Monday, November 05, 2007

Pius XII: Be proud to be a Jew!

Does that headline startle? The legacy of Pope Pius XII is deeply contested. After all, in some camps, we all know that he was an anti-Semite, he kept silent, he didn't do enough, he hated Jews, he was Hitler's Pope, and, heck while we're at it, Christianity -- in the Cross -- at its very root is anti-Semitic, and so must be dismantled and reinterpreted. (I'm referring here to James Carroll's "Constantine's Sword.")

New archival material and research seems to be showing that -- as is always the case with history -- the reality was a lot more complicated than that. However, I fear that this distorted image has gotten deeply ingrained in many minds today.

One of the most useful books I've read that unpacks the controversy is José M. Sanchez's Pius XII And the Holocaust: Understanding the Controversy (CUA 2002). Since then, others have appeared that are a lot more apologetic towards the late Pontiff.

It was interesting then to come across (thanks Fr. Z) this October 2006 Inside the Vatican newsflash adding another archival bit to the data that shows that Pope Pius XII was very little (if at all) like what his detractors make him out to be.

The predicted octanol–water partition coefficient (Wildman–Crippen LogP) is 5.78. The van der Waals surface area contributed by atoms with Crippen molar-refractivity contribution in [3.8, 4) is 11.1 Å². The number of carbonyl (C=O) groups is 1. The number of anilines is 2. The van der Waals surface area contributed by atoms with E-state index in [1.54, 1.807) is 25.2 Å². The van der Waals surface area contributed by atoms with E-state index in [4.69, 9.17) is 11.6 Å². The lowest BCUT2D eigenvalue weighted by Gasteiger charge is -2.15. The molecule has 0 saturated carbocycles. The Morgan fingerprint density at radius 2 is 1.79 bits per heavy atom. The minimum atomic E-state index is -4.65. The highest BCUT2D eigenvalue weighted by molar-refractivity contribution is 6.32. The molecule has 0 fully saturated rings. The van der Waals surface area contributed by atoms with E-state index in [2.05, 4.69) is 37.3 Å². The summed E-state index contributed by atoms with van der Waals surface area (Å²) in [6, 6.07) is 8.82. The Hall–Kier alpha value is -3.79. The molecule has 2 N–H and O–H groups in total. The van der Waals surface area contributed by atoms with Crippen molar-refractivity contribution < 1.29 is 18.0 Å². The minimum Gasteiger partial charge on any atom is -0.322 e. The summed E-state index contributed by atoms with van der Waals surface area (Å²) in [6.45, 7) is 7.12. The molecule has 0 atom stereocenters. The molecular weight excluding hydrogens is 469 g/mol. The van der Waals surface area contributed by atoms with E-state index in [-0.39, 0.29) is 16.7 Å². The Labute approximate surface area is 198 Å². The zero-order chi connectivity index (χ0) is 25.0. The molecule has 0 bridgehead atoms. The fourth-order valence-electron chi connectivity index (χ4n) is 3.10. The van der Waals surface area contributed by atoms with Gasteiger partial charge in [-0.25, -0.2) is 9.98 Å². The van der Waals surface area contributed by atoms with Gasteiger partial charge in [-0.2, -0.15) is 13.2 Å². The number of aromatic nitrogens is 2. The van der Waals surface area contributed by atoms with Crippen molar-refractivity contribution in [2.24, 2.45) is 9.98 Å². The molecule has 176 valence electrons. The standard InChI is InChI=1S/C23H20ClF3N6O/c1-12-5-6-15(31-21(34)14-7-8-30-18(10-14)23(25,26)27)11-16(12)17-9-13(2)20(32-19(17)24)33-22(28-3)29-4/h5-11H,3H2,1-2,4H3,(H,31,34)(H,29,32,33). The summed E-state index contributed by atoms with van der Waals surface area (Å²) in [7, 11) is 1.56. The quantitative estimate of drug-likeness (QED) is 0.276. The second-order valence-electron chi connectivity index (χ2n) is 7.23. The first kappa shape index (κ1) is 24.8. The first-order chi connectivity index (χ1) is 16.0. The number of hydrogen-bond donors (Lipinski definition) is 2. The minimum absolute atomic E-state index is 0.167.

n a remarkable historical find, testimony has emerged revealing that, in 1941, Pope Pius XII received a German Jewish visitor at the Vatican who was seeking help for certain Jews who were being held in an Italian internment camp. After welcoming the young man and promising him help, Pius told him not once but twice--in emotional language, in front of a large group that included German soldiers--"Be proud to be a Jew!"

The amazing testimony, written as a first-hand account by an anonymous Jewish author in wartime Palestine, originally appeared on April 28, 1944 in The Palestine Post (now, The Jerusalem Post), the most influential Jewish publication in the world at that time.

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